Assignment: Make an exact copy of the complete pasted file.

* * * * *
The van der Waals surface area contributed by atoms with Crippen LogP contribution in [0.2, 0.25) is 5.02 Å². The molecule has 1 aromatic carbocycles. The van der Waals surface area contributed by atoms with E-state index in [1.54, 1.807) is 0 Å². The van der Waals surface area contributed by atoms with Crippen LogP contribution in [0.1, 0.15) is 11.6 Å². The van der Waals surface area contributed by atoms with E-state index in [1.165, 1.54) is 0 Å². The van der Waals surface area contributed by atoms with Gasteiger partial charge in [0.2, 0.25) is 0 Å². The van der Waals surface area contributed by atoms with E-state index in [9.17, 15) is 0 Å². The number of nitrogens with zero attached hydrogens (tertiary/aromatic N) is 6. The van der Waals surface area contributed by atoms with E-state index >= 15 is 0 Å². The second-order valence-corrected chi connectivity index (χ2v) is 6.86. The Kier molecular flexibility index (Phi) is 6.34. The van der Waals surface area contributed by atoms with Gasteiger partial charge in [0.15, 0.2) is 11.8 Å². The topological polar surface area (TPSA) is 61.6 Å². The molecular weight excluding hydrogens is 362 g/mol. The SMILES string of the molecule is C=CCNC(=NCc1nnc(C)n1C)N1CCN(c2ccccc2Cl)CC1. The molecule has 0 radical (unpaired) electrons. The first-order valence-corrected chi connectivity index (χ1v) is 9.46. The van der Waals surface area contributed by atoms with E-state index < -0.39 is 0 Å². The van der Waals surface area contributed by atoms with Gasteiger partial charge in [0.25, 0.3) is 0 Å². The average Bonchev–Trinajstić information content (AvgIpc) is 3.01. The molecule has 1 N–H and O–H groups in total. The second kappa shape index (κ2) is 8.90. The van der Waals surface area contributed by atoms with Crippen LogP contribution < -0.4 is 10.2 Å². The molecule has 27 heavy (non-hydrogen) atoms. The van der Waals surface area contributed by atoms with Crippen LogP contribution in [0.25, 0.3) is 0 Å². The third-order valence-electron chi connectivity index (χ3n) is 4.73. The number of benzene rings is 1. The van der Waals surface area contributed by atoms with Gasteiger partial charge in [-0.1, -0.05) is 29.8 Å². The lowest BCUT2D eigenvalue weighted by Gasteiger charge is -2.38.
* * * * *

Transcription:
The van der Waals surface area contributed by atoms with Crippen LogP contribution in [0.2, 0.25) is 5.02 Å². The molecule has 1 aromatic carbocycles. The van der Waals surface area contributed by atoms with E-state index in [1.54, 1.807) is 0 Å². The van der Waals surface area contributed by atoms with Crippen LogP contribution in [0.1, 0.15) is 11.6 Å². The van der Waals surface area contributed by atoms with E-state index in [1.165, 1.54) is 0 Å². The van der Waals surface area contributed by atoms with Gasteiger partial charge in [0.2, 0.25) is 0 Å². The van der Waals surface area contributed by atoms with E-state index in [9.17, 15) is 0 Å². The number of nitrogens with zero attached hydrogens (tertiary/aromatic N) is 6. The van der Waals surface area contributed by atoms with E-state index >= 15 is 0 Å². The second-order valence-corrected chi connectivity index (χ2v) is 6.86. The Kier molecular flexibility index (Phi) is 6.34. The van der Waals surface area contributed by atoms with Gasteiger partial charge in [0.15, 0.2) is 11.8 Å². The topological polar surface area (TPSA) is 61.6 Å². The molecular weight excluding hydrogens is 362 g/mol. The SMILES string of the molecule is C=CCNC(=NCc1nnc(C)n1C)N1CCN(c2ccccc2Cl)CC1. The molecule has 0 radical (unpaired) electrons. The first-order valence-corrected chi connectivity index (χ1v) is 9.46. The van der Waals surface area contributed by atoms with E-state index < -0.39 is 0 Å². The van der Waals surface area contributed by atoms with Gasteiger partial charge in [0.25, 0.3) is 0 Å². The average Bonchev–Trinajstić information content (AvgIpc) is 3.01. The molecule has 1 N–H and O–H groups in total. The second kappa shape index (κ2) is 8.90. The van der Waals surface area contributed by atoms with Crippen LogP contribution < -0.4 is 10.2 Å². The molecule has 27 heavy (non-hydrogen) atoms. The van der Waals surface area contributed by atoms with Crippen LogP contribution in [0.25, 0.3) is 0 Å². The third-order valence-electron chi connectivity index (χ3n) is 4.73. The number of benzene rings is 1. The van der Waals surface area contributed by atoms with Gasteiger partial charge in [-0.1, -0.05) is 29.8 Å². The lowest BCUT2D eigenvalue weighted by Gasteiger charge is -2.38.